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In a time of protests and two pandemics, social media is teeming with #BlackOut posts, #SayTheirNames stories, and livestreams about the injustices and disparities that exist in the Black community. Everyone from everyday Black people to celebrities has used their platforms to remind followers of the importance of their voice and motivate them to speak out. Seeing solidarity amongst my community has been insightful and inspiring, and it has reinforced my work and existence as a fat Black woman.

However, several white and non-Black, primarily fat, influencers don’t seem to have gotten this memo. There has been an uptick of performativity, manifested in guilt-ridden #BlackLivesmatter rants with no action and empty apologies built into “Call to Action” posts for Black people to teach their oppressors how to acknowledge privilege, analyze 400 years of slavery (and counting), and explain how to show up for their Black friends. This, despite having Google as the best free resource around. But that’s only the tip of the iceberg. Aside from white and non-Black people wanting free lessons and labor from Black people yet again, another situation has been developing: blatant obliviousness.

Yes, Karen et al are still uploading their daily Adobe Lightroom-edited selfies and non-inclusive body-positive graphics as if nothing has changed, and quite frankly, a bish is tired of it. These are the same exact women who have infiltrated fat movements that were undoubtedly established by larger-bodied Black women and garnered their support and subscriptions, only to turn their backs on them. The lack of acknowledgment and reciprocity is beyond me, and the fact that these women and their inactivity continue to discount their fat Black contemporaries is disrespectful.

Despite this, more and more larger-bodied Black women are taking a stance on this issue. I had a conversation with my friend Danni (@amapoundcake) who’s a body image coach and who has always spoken out about the problem with leaving fat, Black women out of the conversation.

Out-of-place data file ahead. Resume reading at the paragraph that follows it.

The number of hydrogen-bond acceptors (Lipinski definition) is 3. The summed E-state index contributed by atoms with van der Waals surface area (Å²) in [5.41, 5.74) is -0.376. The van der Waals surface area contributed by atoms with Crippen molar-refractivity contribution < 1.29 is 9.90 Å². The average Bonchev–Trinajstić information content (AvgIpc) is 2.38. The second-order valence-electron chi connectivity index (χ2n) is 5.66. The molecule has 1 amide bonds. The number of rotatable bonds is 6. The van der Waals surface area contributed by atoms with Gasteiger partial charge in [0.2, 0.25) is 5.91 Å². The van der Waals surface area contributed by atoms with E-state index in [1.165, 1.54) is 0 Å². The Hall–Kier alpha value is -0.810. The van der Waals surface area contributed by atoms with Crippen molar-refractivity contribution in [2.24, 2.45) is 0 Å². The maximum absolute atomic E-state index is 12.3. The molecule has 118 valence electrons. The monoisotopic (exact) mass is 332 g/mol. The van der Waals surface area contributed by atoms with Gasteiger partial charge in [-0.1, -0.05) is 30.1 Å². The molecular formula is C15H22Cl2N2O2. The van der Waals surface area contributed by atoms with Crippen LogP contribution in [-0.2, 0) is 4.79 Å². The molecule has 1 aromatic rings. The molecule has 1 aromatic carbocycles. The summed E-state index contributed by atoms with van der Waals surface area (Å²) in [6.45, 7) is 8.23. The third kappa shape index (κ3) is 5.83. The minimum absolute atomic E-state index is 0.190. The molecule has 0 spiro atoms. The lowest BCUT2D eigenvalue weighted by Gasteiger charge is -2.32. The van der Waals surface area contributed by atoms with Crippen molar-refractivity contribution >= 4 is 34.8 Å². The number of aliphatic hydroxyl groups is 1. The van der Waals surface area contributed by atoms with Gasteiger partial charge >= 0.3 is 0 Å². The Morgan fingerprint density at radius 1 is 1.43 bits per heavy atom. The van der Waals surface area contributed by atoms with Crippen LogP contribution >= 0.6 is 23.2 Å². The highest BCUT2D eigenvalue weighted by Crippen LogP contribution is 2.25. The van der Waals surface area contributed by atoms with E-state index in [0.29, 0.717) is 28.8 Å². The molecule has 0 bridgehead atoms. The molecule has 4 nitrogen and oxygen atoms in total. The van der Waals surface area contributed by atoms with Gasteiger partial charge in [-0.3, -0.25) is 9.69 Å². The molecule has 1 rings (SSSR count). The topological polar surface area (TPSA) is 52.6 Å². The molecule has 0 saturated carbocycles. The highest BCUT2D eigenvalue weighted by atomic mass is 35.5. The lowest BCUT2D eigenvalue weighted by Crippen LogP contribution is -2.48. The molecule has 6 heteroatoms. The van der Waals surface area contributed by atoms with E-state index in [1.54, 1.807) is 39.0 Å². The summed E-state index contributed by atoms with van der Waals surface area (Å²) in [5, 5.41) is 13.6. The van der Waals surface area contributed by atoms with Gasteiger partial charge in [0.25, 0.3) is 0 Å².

“We have to consider the intersectionalities of Feminism, LGBTQ liberation, ect., but the body pos community seems to lack that,” she shared. “I’ve always talked about Blackness as an intersection of the Body positive moment.”

This is why the 27-year-old Fat Activist created an Instagram post calling out several white influencers and challenging their complacency.

“When I noticed white women in this community were silent, I was hurt and angry,” Danni explained. “I made this video addressing them and it sparked a fire. The fact that Breonna Taylor was a fat Black woman who was murdered by the police and all of the body pos folks stayed silent reminded me that they don’t completely see me or other Black Women. Fat Black Women often aren’t seen as victims of all types of violence. That’s a body-positive issue. I decided to make another post, but this time I tagged white women who were silent. I think in many ways that’s how you hold people accountable in this community. Sometimes people don’t know you’re talking to them until you address them directly.”

I couldn’t agree more. Often Black, and particularly fat Black women, are not considered in these situations. We are the heart and soul of social organizing, yet people seem to go mute on anything involving our pain, discomfort, or danger. Breonna Taylor’s death did not receive the same outrage as her male counterparts, which speaks to much larger issues. This is why our voices are valuable and need to be protected. Just as we are the most sought after and co-opted, our advocacy brings about major change in key spaces such as the fashion and beauty industry and, increasingly, social justice. And that is why it’s time to hold white and non-Black, fat influencers accountable for their inaction and performativity.

So, how do we do that? First, they must accept their privilege. Being white and white adjacent grants these women access to certain opportunities that we don’t necessarily have. Yes, they are a part of the fat community. However, this does not absolve them of their anti-Blackness and privilege. Only when they have accepted their privilege and how that affects people who are marginalized can they begin to unpack their contributions to racism, fatphobia, and other oppressions. In addition to this, engaging in performativity by saying they’re down for Black people but don’t use their platform to enact change to support the community does nothing. Silence and performativity are acts of violence, and choosing to behave in this way makes our community much more unheard and invisible. We don’t need their hashtags and your sideline cheers. We need action.

White and non-Black content creators must also support fat Black women and can do so by tagging them in posts pertaining to solidarity, support, and/or resources and reposting content made by and for Black, larger-bodied women. Non-Black influencers can pride themselves on being the “heralds” of body positivity all they want, but the community cannot genuinely pursue size inclusivity without uplifting, honoring, and providing visibility to fat Black women as well.

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